When Georgia Simpson awakes, tangled in the blue sheets of an unfamiliar bed, she finds herself a giant, slippery, slug. She’d been dreaming of her husband, a man with beautifully tanned skin and silver-blue eyes.
Beside her gelatinous bulk lays a large, furry rodent. His face, sharp with twitching whiskers, is close to what was once her shoulder, but is now just part of the sloping mass of her moss-colored body. Georgia’s antennae twitch as she takes in the rat’s sleek apartment.
She slides away from the rat, whose hairless tail, so naked and thin, loops up from below and is clutched between his claws. When Georgia slips off the bed to the wooden floor, her feelers graze a pair of striped boxers. A trail of slime grows behind her as she glides through the rodent’s home. She hooks her purse with an antenna, and as she shuts the door behind her, glimpses the whitish marks on the floor, like the chalk outline of a mutilated corpse.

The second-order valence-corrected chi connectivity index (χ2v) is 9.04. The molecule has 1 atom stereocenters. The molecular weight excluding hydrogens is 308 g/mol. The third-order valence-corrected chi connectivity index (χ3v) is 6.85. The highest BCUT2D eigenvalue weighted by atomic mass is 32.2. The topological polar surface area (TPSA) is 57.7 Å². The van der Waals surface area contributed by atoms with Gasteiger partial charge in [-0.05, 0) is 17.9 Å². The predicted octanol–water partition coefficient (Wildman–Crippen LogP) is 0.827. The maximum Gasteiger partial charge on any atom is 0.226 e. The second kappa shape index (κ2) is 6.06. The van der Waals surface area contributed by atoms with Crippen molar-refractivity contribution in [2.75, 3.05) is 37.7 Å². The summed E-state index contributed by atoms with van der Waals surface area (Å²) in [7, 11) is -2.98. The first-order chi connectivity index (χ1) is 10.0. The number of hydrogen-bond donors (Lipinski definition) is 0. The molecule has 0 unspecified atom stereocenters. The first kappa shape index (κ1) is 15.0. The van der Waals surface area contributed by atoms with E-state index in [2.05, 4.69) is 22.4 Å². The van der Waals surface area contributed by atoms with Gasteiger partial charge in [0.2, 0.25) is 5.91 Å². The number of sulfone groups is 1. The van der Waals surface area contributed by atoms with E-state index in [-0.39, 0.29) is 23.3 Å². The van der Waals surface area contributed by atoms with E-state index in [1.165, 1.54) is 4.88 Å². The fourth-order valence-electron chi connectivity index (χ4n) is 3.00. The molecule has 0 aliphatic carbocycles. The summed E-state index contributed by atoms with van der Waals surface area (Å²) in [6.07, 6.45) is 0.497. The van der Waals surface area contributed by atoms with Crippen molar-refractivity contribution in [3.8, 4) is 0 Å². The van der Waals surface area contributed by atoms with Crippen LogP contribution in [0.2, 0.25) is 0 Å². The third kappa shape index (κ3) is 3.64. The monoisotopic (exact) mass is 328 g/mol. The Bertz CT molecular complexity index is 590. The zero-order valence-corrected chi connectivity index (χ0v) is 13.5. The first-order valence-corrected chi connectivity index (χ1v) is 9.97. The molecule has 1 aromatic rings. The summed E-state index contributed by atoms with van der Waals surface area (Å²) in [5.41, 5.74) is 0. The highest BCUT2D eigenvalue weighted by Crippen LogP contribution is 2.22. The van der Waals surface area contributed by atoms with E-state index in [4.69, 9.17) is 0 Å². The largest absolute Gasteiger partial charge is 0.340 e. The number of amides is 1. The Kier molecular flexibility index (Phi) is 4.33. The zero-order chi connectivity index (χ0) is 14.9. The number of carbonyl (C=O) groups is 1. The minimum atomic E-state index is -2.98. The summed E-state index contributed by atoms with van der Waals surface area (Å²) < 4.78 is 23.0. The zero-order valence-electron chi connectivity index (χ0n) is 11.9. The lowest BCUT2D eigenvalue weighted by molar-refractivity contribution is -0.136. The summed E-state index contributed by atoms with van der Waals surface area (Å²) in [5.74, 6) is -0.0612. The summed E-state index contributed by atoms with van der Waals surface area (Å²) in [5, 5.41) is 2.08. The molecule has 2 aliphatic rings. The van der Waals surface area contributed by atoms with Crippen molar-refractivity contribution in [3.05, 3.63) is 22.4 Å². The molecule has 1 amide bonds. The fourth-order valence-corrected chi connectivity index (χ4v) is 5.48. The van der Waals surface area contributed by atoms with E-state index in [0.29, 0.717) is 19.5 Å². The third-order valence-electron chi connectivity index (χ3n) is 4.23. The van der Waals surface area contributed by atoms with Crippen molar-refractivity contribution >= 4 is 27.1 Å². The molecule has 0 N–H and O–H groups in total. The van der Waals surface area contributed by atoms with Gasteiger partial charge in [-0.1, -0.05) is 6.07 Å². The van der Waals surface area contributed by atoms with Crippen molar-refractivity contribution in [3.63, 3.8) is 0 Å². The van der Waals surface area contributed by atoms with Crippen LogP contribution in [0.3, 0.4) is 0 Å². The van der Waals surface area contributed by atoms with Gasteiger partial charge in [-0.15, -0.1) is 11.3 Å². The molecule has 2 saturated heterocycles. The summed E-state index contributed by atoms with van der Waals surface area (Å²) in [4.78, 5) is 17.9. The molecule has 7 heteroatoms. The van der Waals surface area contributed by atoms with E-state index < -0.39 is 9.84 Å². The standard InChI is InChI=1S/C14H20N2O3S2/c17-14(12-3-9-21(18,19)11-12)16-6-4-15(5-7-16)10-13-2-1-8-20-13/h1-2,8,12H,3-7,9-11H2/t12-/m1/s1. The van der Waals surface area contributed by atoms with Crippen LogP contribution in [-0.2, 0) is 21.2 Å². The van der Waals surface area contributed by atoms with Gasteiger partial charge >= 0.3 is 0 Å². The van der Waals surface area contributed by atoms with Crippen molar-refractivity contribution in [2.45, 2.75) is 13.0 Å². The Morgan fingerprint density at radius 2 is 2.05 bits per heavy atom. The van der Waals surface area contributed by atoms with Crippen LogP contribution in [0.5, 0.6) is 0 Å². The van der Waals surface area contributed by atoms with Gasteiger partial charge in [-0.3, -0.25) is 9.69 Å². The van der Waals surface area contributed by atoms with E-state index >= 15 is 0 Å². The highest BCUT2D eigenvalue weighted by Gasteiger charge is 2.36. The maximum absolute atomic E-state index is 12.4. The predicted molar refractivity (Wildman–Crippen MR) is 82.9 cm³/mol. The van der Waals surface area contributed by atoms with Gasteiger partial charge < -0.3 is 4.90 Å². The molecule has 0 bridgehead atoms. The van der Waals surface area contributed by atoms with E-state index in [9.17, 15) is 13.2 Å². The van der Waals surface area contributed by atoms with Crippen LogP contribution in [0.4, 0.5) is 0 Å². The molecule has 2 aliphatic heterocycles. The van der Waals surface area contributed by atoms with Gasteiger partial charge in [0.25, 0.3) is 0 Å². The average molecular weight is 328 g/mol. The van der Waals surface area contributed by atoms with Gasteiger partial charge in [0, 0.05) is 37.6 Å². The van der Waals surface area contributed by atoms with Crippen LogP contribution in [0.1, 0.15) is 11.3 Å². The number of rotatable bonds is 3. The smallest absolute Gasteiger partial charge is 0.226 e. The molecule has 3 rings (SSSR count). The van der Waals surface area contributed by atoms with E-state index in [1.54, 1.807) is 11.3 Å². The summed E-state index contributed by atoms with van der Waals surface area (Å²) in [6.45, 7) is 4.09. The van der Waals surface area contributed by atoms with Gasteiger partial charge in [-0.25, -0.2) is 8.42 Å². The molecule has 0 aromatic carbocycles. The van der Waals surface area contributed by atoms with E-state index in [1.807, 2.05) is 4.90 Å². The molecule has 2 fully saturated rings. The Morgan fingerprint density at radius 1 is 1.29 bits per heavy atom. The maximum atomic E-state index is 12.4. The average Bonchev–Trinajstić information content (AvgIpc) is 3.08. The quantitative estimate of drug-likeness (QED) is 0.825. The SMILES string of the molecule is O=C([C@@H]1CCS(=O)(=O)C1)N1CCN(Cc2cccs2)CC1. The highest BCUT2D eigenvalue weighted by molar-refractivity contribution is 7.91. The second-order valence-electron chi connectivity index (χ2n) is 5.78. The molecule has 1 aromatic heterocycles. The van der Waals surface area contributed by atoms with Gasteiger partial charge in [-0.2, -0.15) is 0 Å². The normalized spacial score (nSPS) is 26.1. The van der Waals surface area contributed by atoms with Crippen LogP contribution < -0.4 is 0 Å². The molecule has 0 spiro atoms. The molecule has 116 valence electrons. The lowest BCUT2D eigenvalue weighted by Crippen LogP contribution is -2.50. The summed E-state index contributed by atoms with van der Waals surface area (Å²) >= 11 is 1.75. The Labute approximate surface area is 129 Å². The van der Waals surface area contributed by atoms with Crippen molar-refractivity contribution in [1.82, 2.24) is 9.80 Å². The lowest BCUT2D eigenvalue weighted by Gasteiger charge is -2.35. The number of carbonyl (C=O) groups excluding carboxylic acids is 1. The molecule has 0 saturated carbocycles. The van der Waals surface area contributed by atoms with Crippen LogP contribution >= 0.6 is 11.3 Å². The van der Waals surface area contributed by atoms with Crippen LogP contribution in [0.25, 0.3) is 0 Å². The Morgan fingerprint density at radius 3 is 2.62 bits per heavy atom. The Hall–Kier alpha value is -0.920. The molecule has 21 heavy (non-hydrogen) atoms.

She inches down the stairs, and wonders how she can possibly explain any of this to her husband. A rippling wave moves through her, contracting as she slides forward.
On the street, no one looks twice, and Georgia wonders if her husband, perhaps, won’t either. Her antennae tremble. She decides she’ll go to the beach, a place she hates.
The gritty sand sticks to the mucus that coats Georgia’s belly, technically her foot. The slowness with which she moves is excruciating.
In the cold waves, she waits for the salt to dissolve her.
Yasmina Din Madden lives in Iowa and has published short stories, flash fiction, and nonfiction in The Masters Review: New Voices, The Idaho Review, Word Riot, Hobart, Carve, and other journals. Her story “At the Dog Park” was recently shortlisted for The Masters Review Anthology: 10 Best Stories by Emerging Authors.
This piece was originally published on Flash Flash Click. We are honored to host it here in partnership and collaboration.
Image: “A Mechelen Rat” by Graniers